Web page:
• Thandeka uses these stories to highlight three basic elements that make personal experience a major source of Unitarian Universalist religious convictions: (1) a personal change of heart, (2) a community matrix of care and compassion, and (3) a zone of doctrinal freedom that encourages theological diversity when explaining how one's own change of heart became a Unitarian Universalist religious sentiment or conviction. How would you amend Thandeka's list of essential elements in order to explain more fully why personal experience is a major source of your own religious convictions as a Unitarian Universalist? Explain in detail.

Unitarian Universalist Congregational Responses to a Change of Heart

  • During a Sunday morning Unitarian Universalist service in your congregation do the lighting of the chalice, the use of music and singing, invitations to silent meditation or prayer, or other elements of the service affect your mood? If so, how? Do you believe that any, most or all of these kinds of liturgical activities (or the coffee hour following the service) create certain kinds of emotional feelings within you and the rest of the community? If so, which ones? If this is the case, do you believe this emotional ethos is by design or accident?
  • Think of two or three Unitarian Universalists in your own congregation who have theological standpoints very different from your own. What do you think enables all of you to attend the same service as members of the same congregation? The author calls this enabling factor our ability to affirm persons rather than creeds and in this way to practice a love beyond belief. Do you agree? Explain.
  • What is your view of the author's claim that our theological differences can be explained in part by the different theological lenses we use (Christian, Jewish, Pagan, Humanist, Buddhist, etc.) to explain what our shifts in feelings—our change of heart—mean in religious terms?

Creating an Uplifting Emotional Ethos in Unitarian Universalist Congregations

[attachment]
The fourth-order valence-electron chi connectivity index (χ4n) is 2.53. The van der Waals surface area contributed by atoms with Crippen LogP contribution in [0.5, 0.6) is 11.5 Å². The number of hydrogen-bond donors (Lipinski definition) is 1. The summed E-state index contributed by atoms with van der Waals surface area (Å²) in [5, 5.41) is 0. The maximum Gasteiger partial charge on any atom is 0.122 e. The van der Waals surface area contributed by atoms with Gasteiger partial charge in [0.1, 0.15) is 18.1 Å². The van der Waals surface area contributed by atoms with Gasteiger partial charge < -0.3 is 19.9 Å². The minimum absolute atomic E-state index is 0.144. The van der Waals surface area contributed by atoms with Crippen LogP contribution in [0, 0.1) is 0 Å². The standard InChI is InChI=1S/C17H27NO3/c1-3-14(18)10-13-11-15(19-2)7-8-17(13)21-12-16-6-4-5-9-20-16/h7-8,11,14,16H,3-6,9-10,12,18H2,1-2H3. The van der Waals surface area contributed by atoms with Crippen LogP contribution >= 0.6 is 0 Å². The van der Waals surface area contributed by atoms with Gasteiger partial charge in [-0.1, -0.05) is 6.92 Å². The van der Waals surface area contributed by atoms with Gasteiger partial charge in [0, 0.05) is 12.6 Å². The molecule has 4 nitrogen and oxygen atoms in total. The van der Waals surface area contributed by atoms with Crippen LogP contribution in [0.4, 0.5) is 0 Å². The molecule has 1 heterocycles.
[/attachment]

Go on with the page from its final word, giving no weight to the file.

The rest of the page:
• Have you ever participated in a small group ministry program in your congregation? How did the experience affect you? What parts of the program could be improved? Might such an improved small group ministry program help you and your congregation develop and sustain an emotional ethos of care and compassion within your own faith community? Can small group ministry programs become places where love beyond belief is practiced as a spiritual discipline? Explain in detail.
  • Has the small group ministry program in which you have participated include a social service or social justice component as part of the small group practice so as to share its ethos of care and compassion with the larger world? If you have participated in such small group service or social justice projects, reflect carefully on your experience and then evaluate it. What is your general evaluation of such a faith-in-action component of small group ministry as a practical theological project for Unitarian Universalists? What are your thoughts and feelings about small group ministries and their possibilities as a practical theological movement, a faith-in-action way of loving beyond belief?

As time allows, read these other resources, in the order listed below:

  • Leader Resource 2, Healing Community
  • Leader Resource 3, Covenant Groups — What They Are and How They Work
  • Leader Resource 4, Future Designs for American Liberal Theology

For more information contact web@uua.org.

This work is made possible by the generosity of individual donors and congregations. Please consider making a donation today.

Last updated on Thursday, February 21, 2013.